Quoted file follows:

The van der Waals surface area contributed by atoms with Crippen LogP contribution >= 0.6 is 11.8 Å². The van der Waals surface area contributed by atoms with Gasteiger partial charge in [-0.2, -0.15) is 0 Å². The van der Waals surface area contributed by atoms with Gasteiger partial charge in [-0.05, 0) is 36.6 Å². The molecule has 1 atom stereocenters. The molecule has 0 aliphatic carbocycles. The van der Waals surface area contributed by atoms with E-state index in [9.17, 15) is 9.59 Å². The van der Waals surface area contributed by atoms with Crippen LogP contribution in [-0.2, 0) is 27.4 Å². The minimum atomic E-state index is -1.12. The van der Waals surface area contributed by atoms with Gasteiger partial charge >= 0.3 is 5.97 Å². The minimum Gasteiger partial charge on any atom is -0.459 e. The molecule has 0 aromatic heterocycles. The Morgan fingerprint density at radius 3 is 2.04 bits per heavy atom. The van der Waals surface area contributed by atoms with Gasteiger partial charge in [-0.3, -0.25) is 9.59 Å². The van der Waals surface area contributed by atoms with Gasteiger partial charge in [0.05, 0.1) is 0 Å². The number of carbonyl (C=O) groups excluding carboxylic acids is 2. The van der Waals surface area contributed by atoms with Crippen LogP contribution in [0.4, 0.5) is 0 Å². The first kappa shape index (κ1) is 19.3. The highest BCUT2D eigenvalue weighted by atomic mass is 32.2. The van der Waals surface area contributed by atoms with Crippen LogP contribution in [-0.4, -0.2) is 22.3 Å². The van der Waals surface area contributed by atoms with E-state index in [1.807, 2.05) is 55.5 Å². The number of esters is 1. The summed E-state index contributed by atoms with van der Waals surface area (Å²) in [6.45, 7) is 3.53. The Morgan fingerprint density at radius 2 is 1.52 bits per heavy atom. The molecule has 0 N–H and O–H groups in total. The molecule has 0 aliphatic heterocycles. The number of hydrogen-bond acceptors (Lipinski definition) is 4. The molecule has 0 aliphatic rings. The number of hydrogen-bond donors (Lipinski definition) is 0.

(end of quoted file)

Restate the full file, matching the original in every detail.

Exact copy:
The van der Waals surface area contributed by atoms with Crippen LogP contribution >= 0.6 is 11.8 Å². The van der Waals surface area contributed by atoms with Gasteiger partial charge in [-0.2, -0.15) is 0 Å². The van der Waals surface area contributed by atoms with Gasteiger partial charge in [-0.05, 0) is 36.6 Å². The molecule has 1 atom stereocenters. The molecule has 0 aliphatic carbocycles. The van der Waals surface area contributed by atoms with E-state index in [9.17, 15) is 9.59 Å². The van der Waals surface area contributed by atoms with Crippen LogP contribution in [-0.2, 0) is 27.4 Å². The minimum atomic E-state index is -1.12. The van der Waals surface area contributed by atoms with Gasteiger partial charge >= 0.3 is 5.97 Å². The minimum Gasteiger partial charge on any atom is -0.459 e. The molecule has 0 aromatic heterocycles. The Morgan fingerprint density at radius 3 is 2.04 bits per heavy atom. The van der Waals surface area contributed by atoms with Gasteiger partial charge in [-0.3, -0.25) is 9.59 Å². The van der Waals surface area contributed by atoms with Gasteiger partial charge in [0.05, 0.1) is 0 Å². The number of carbonyl (C=O) groups excluding carboxylic acids is 2. The van der Waals surface area contributed by atoms with Crippen LogP contribution in [0.4, 0.5) is 0 Å². The first kappa shape index (κ1) is 19.3. The highest BCUT2D eigenvalue weighted by atomic mass is 32.2. The van der Waals surface area contributed by atoms with Crippen LogP contribution in [-0.4, -0.2) is 22.3 Å². The van der Waals surface area contributed by atoms with E-state index in [1.807, 2.05) is 55.5 Å². The number of esters is 1. The summed E-state index contributed by atoms with van der Waals surface area (Å²) in [6.45, 7) is 3.53. The Morgan fingerprint density at radius 2 is 1.52 bits per heavy atom. The molecule has 0 N–H and O–H groups in total. The molecule has 0 aliphatic heterocycles. The number of hydrogen-bond acceptors (Lipinski definition) is 4. The molecule has 0 aliphatic rings. The number of hydrogen-bond donors (Lipinski definition) is 0.